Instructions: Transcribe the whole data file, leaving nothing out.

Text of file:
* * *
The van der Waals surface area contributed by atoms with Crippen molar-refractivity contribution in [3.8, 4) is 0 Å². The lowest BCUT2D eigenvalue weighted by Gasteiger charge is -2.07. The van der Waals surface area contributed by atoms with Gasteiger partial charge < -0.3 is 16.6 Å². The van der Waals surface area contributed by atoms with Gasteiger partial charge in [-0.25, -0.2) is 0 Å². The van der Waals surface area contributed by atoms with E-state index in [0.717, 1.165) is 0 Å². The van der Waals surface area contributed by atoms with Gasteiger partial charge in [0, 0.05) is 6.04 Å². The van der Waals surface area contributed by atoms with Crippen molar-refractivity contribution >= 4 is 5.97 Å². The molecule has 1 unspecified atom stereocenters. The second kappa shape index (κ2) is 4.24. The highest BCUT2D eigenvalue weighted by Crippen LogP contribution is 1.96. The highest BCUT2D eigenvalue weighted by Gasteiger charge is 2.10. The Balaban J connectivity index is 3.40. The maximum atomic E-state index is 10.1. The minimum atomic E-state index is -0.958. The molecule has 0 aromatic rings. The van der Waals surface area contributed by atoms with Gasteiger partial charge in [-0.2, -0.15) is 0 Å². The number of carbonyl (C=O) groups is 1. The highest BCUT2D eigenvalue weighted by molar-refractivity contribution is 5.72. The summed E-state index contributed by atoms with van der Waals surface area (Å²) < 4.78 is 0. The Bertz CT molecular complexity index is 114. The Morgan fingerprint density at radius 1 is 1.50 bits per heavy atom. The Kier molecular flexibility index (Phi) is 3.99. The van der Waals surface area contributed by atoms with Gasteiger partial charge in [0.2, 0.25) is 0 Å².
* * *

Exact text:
The van der Waals surface area contributed by atoms with Crippen molar-refractivity contribution in [3.8, 4) is 0 Å². The lowest BCUT2D eigenvalue weighted by Gasteiger charge is -2.07. The van der Waals surface area contributed by atoms with Gasteiger partial charge < -0.3 is 16.6 Å². The van der Waals surface area contributed by atoms with Gasteiger partial charge in [-0.25, -0.2) is 0 Å². The van der Waals surface area contributed by atoms with E-state index in [0.717, 1.165) is 0 Å². The van der Waals surface area contributed by atoms with Gasteiger partial charge in [0, 0.05) is 6.04 Å². The van der Waals surface area contributed by atoms with Crippen molar-refractivity contribution >= 4 is 5.97 Å². The molecule has 1 unspecified atom stereocenters. The second kappa shape index (κ2) is 4.24. The highest BCUT2D eigenvalue weighted by Crippen LogP contribution is 1.96. The highest BCUT2D eigenvalue weighted by Gasteiger charge is 2.10. The Balaban J connectivity index is 3.40. The maximum atomic E-state index is 10.1. The minimum atomic E-state index is -0.958. The molecule has 0 aromatic rings. The van der Waals surface area contributed by atoms with Gasteiger partial charge in [-0.2, -0.15) is 0 Å². The number of carbonyl (C=O) groups is 1. The highest BCUT2D eigenvalue weighted by molar-refractivity contribution is 5.72. The summed E-state index contributed by atoms with van der Waals surface area (Å²) < 4.78 is 0. The Bertz CT molecular complexity index is 114. The Morgan fingerprint density at radius 1 is 1.50 bits per heavy atom. The Kier molecular flexibility index (Phi) is 3.99. The van der Waals surface area contributed by atoms with Gasteiger partial charge in [0.2, 0.25) is 0 Å².